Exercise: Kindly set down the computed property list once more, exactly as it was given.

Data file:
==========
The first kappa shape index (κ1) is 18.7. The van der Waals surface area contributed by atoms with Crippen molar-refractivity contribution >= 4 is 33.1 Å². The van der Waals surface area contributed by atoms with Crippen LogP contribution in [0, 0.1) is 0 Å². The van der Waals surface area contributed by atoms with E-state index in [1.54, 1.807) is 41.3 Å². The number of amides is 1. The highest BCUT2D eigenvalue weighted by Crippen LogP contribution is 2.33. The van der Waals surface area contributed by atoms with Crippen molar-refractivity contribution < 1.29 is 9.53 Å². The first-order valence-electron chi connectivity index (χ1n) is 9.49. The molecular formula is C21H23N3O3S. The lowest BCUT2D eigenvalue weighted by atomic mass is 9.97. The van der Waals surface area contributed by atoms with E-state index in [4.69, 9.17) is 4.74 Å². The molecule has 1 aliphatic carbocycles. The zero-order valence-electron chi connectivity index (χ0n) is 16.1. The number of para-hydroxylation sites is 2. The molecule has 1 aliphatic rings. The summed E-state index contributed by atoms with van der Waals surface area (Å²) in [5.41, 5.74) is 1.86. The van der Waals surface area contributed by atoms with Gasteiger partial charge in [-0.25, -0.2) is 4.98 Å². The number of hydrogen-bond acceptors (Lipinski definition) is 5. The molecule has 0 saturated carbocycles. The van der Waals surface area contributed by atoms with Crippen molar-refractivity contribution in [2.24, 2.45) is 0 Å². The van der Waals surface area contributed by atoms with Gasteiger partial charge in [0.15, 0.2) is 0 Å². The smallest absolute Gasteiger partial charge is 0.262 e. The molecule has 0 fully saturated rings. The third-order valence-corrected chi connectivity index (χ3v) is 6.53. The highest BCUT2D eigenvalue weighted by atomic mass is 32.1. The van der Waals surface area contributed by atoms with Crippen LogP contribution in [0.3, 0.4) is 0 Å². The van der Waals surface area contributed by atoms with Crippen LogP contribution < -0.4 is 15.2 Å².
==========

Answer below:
The first kappa shape index (κ1) is 18.7. The van der Waals surface area contributed by atoms with Crippen molar-refractivity contribution >= 4 is 33.1 Å². The van der Waals surface area contributed by atoms with Crippen LogP contribution in [0, 0.1) is 0 Å². The van der Waals surface area contributed by atoms with E-state index in [1.54, 1.807) is 41.3 Å². The number of amides is 1. The highest BCUT2D eigenvalue weighted by Crippen LogP contribution is 2.33. The van der Waals surface area contributed by atoms with Crippen molar-refractivity contribution < 1.29 is 9.53 Å². The first-order valence-electron chi connectivity index (χ1n) is 9.49. The molecular formula is C21H23N3O3S. The lowest BCUT2D eigenvalue weighted by atomic mass is 9.97. The van der Waals surface area contributed by atoms with E-state index in [4.69, 9.17) is 4.74 Å². The molecule has 1 aliphatic carbocycles. The zero-order valence-electron chi connectivity index (χ0n) is 16.1. The number of para-hydroxylation sites is 2. The molecule has 1 aliphatic rings. The summed E-state index contributed by atoms with van der Waals surface area (Å²) in [5.41, 5.74) is 1.86. The van der Waals surface area contributed by atoms with Gasteiger partial charge in [-0.25, -0.2) is 4.98 Å². The number of hydrogen-bond acceptors (Lipinski definition) is 5. The molecule has 0 saturated carbocycles. The van der Waals surface area contributed by atoms with Crippen molar-refractivity contribution in [2.24, 2.45) is 0 Å². The van der Waals surface area contributed by atoms with Gasteiger partial charge in [0.15, 0.2) is 0 Å². The smallest absolute Gasteiger partial charge is 0.262 e. The molecule has 0 fully saturated rings. The third-order valence-corrected chi connectivity index (χ3v) is 6.53. The highest BCUT2D eigenvalue weighted by atomic mass is 32.1. The van der Waals surface area contributed by atoms with Crippen LogP contribution in [0.3, 0.4) is 0 Å². The van der Waals surface area contributed by atoms with Crippen LogP contribution < -0.4 is 15.2 Å².